GLEN FERRIS — Without warning, Jack Ellis’ fishing rod got yanked forward. Only his quick reflexes kept it from going into the drink.
“There’s a fish!” he shouted as he grabbed the rod and set the hook. “Uh-oh. It’s a big one!”
The stiff rod snapped into a deep arc as the fish bored deep into the heavy current, stripping line off Ellis’ reel. With practiced skill, the 15-year-old countered the run. Within minutes, he had the fish subdued and ready to net.
“That’s a nice fish,” said his father, Chris Ellis, as he scooped the big carp from the big pool at the foot of Kanawha Falls. “It might be big enough for a citation.”
Sure enough, the Ellises’ unique approach to carp fishing had indeed yielded another bragging-sized fish. It measured 31 inches in length, a full inch over the minimum required to earn a Trophy Fish Citation from the West Virginia Division of Natural Resources.
Over the past several years, the Ellises have refined an approach that, so far, has brought them more than their fair share of oversized carp. Their secret? Chumming, a technique used by saltwater anglers to attract sharks and other fish drawn to food scents.
“It’s not really ‘our’ technique,” said Chris. “Mark Scott, a DNR fisheries biologist, suggested it to us when we were trying to figure out how to catch big carp. He said he used canned whole-kernel corn for bait and creamed corn for chum.”
Scott said he worked out the unique approach as any scientist would — by experimentation.
“I knew that some guys liked to fish for carp using whole-kernel corn for bait, but I wasn’t too crazy about that idea,” he added. “I wanted to attract the carp, not feed them. I figured that creamed corn would put a lot of scent into the water, but not a lot of food.”
The swift currents of the New and Kanawha rivers disperse the chum’s scent relatively quickly. Scott said he sometimes uses several cans of creamed corn in a single outing.
The Ellises use plenty of creamed corn, too, but Chris and Jack also fish at carefully selected spots where the corn’s scent doesn’t dissipate as quickly.
“I like to find eddies where a portion of the current swings back upstream along the bank,” Chris said. “Fish like to hold in the ‘seam’ between the downstream and upstream currents. The chum scent circulates around the seam and draws the fish in toward the bank.”
Oftentimes the carp come in surprisingly close. At the Ellises’ favorite spot at Kanawha Falls, they often hook 10- to 15-pound fish with 3 feet of the bank.
“We sight-fish for them,” Chris said. “When the water is clear, we can see them coming. The trick is to put the bait in front of them without spooking them.”
Large carp are notoriously finicky. If they detect any resistance when they pick up a bait, they immediately drop it. If they see a hook or a sinker, they won’t bite. Chris said it took a lot of trial-and-error to find the right tackle.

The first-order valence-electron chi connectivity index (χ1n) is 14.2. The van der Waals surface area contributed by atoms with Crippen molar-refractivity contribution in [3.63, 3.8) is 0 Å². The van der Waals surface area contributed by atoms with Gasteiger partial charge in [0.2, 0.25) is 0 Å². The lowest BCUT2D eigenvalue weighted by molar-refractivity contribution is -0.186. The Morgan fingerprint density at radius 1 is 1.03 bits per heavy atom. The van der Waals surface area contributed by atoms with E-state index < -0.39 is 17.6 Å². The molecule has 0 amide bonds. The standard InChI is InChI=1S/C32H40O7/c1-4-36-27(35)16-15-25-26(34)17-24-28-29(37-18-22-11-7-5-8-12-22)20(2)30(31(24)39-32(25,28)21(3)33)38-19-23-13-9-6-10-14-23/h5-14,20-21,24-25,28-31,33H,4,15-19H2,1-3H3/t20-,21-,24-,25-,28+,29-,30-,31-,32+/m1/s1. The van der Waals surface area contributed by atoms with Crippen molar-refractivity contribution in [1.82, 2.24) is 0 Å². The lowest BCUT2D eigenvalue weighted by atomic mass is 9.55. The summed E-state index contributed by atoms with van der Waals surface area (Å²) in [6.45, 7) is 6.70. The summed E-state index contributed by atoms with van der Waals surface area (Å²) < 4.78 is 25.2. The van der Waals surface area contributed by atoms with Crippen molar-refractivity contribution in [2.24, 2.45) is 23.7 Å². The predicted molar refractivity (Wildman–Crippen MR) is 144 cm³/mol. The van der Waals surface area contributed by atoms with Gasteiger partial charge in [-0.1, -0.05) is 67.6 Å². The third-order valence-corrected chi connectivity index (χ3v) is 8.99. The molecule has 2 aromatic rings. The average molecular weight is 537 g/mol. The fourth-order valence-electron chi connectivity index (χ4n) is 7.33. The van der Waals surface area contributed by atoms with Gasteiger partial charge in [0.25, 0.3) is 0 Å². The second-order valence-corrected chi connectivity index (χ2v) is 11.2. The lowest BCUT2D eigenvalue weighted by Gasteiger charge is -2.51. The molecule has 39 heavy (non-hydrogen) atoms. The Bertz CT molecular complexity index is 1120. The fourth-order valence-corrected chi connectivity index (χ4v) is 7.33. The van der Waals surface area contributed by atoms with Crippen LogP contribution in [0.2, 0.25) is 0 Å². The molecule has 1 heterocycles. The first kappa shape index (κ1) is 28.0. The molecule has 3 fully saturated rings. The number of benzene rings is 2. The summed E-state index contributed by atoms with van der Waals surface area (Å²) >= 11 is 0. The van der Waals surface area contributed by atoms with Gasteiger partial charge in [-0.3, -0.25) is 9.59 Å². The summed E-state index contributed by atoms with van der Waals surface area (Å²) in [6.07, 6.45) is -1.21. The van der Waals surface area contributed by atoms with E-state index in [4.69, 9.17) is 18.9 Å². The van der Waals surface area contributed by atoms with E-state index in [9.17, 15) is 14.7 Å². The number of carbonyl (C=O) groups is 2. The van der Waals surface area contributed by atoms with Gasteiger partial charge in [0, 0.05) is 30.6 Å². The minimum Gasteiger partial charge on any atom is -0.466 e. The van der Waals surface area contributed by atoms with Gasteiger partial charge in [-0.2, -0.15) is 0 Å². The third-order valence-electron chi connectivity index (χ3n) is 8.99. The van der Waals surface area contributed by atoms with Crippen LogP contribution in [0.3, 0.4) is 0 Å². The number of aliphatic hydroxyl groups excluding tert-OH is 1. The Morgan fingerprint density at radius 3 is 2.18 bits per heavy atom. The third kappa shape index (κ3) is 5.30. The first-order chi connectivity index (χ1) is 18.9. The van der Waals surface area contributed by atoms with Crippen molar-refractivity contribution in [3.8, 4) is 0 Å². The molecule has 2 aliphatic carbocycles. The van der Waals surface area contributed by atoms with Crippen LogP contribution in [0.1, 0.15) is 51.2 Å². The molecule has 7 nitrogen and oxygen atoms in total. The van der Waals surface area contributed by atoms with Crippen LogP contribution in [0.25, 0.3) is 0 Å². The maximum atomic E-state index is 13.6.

“We settled on relatively heavy line — 20-pound test monofilament,” he explained. “But we use really small hooks, the size you’d use for trout. Our circle hooks are size 10 or smaller and our treble hooks are 12s and 14s. The weights we use are sometimes as light as 1/16 ounce.”
Chris and Jack aren’t full-time carp anglers by any means; they usually fish for trout and smallmouth bass. They started carp fishing to satisfy a wish Jack had when he was much younger.
“He was watching the cable TV show, ‘River Monsters,’” Chris recalled. “He came up to me and said, ‘Dad, I want to catch a river monster. I want to catch a great big fish.’ So I started trying to figure out a way to make that happen.”
He thought about muskellunge, but soon realized that “the fish of a thousand casts” might tax Jack ’s youthful impatience. He thought about big flathead catfish, but couldn’t imagine Jack wanting to sit on a riverbank all night.
“I realized we were blessed with some big carp in this river, so I decided to try to get Jack hooked up to a real big carp,” he said.
Carp outings have since become a part of the Ellises’ summertime fishing routine.
“Where we live, in Fayetteville, we can get to the New River in no time, and we can get to Kanawha Falls within 20 minutes,” Chris said. “It’s easy to come down here after work and get in two or three hours’ worth of fishing before dark.”
He said fishing for big carp has taught him and Jack how to fight and land trophy-sized fish.
“It’s great practice,” he added. “Carp aren’t glamor fish, but when you have an animal that size on the end of your line, you learn how to use drag, and how to turn and control the animal. All those things are good to know, because if you fish a lot, sooner or later you’re going to hook a big one — and you need to know what to do when that happens.”